9. Jul 22, 2006 #8
    The title of this thread is old news and arguably redundant!

    A couple months ago I read a book from the early 70s all about a US Navy study that showed that men and women tend to perceive time differently, probably because of gender roles.
  10. Jul 23, 2006 #9


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    Hi Simfishy,
    Are you thinking that time is only a subjective experience, such as the experience of the color red, or are you simply saying we percieve the passing of time in a subjective way? The two are very different. Saying time is a subjective experience just like the color red is to say time doesn't really exist. Saying we have a subjective perception of time says that time exists but our perception of it may vary depending on various circumstances.
  11. Jul 23, 2006 #10
    Probably adriniline (sp) in the fight-or-flight reaction does alter preception.

  12. Jul 23, 2006 #11
    Of course time (in the case of experiance) is subjective, when you're having fun time always "flys" and when you're bored it always seems like it is taking longer. But apart from that time itself doesn't actually go faster or slower during the experiance.
  13. Jul 25, 2006 #12


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    It actually goes beyond psychology too.

    Even in the universe, time is not absolute. Most physics-types know that as you travel faster through space, you seem to travel slower through the time dimension.

    Also, (uncited) I remember hearing of two planes that were fitted with atomic clocks and flown around the world opposite directions, and returned showing different times.
  14. Jul 25, 2006 #13
    Simple relativity states that time changes the faster you move, but in the situation presented deals with conscient recognition of time.
  15. Jul 28, 2006 #14


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    I was notified to verify this. This is incorrect and a common fallacy regarding time dilation.

    All of us on earth is moving "faster" through space according to an observer on another galaxy somewhere. Do you see your time being "slower"?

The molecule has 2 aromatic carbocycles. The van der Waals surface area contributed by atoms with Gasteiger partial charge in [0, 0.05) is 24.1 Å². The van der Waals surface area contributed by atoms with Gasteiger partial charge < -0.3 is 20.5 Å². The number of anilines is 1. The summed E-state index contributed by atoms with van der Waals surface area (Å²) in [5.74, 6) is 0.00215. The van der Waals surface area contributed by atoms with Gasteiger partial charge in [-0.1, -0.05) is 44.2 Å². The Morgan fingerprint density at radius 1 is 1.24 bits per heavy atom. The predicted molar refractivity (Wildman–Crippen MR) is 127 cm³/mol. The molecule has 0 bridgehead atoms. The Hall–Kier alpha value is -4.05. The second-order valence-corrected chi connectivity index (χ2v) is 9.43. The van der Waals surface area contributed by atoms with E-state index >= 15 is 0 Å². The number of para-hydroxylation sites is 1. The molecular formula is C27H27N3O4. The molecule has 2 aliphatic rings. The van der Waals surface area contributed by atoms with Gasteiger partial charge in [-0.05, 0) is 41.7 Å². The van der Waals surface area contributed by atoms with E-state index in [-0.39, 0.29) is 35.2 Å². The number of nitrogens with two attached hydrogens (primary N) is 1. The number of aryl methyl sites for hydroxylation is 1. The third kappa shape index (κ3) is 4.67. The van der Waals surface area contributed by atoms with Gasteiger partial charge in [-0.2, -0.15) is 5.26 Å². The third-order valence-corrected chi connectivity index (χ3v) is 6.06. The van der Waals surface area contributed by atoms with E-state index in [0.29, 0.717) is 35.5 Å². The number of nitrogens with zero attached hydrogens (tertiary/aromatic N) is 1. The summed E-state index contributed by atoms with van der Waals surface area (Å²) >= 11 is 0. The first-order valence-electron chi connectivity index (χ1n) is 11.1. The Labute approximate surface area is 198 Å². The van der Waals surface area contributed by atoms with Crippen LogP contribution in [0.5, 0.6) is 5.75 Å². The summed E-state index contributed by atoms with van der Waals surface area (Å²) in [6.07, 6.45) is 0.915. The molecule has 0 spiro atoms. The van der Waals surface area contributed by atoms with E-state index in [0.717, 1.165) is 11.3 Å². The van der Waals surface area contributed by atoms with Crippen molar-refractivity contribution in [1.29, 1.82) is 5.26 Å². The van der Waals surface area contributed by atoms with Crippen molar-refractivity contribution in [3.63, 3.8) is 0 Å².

Special relativity doesn't work this way! Time dilation for 2 moving inertial frames only occurs when one observer views the clock in the OTHER reference frame, not his/her own frame.

    I strongly suggest reading this thread, including the errors that have been pointed out starting in message #23.


    I would suggest one be very careful in applying physics concepts into realm that it shouldn't be used, especially when it is applied in error.

  16. Jul 29, 2006 #15


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    I've read the other thread and looked into my own post and I see my misinterpretation. I'm still trying to grasp it, (i have my modern physics text book out). Let me make sure I know what I said wrong:

    I said that as you travel faster through space you seem to travel slower through time.

    Why is this not equivalent to the twin traveling through space at near-light-speeds. He didn't age as quickly. Isn't that the same as saying he traveled slower through time? It seems to me like a linguistics argument.

    From my modern physics book on the twin paradox:

    "While it is possible to disagree over whose clocks are running slow relative to his or her own, which is merely a problem of frames of reference, when Aemilia returns to Earth (or when the Earth returns to Amelia), all observers must agree as to which twin has aged rapidly."

    I believe this is probably my issue, that I'm taking the fram of reference of a god, trying ot watch both obsevers at once?

    I've hardly touched on relativity, I apologize for my offensive behvarior. I was merely trying to support that 'time is not absolute' beyond the pyschological experience of time. I think the end result of the twin paradox describes it well, I'll try to control my frame of reference.

    insight: Maybe my erros is that I'm trying to make it not a paradox so it's 'easier to visualize'.

    EDIT: Textbook:

    Krane, Kenneth. Modern Physics, second edition. John Wiley & Sons, 1996.
    Last edited: Jul 29, 2006
  17. Jul 30, 2006 #16


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    Pythagorean, since the physicists don't necessarily check the Mind & Brain forum too frequently, I suggest you continue any discussion of the physics side of this thread over in the Physics forum where you can get more thorough explanations in a more timely manner (pun not intended).
  18. Aug 1, 2006 #17


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    Yeah, people with adrenaline coursing about their vanes all say that their perception of time was many times slower.

    As for psychoactive drugs changing your perception of time, Wikipedia states that: Altered states of consciousness are sometimes characterised by a different estimation of time. Some psychoactive substances—such as entheogens—may also dramatically alter a person's temporal judgement.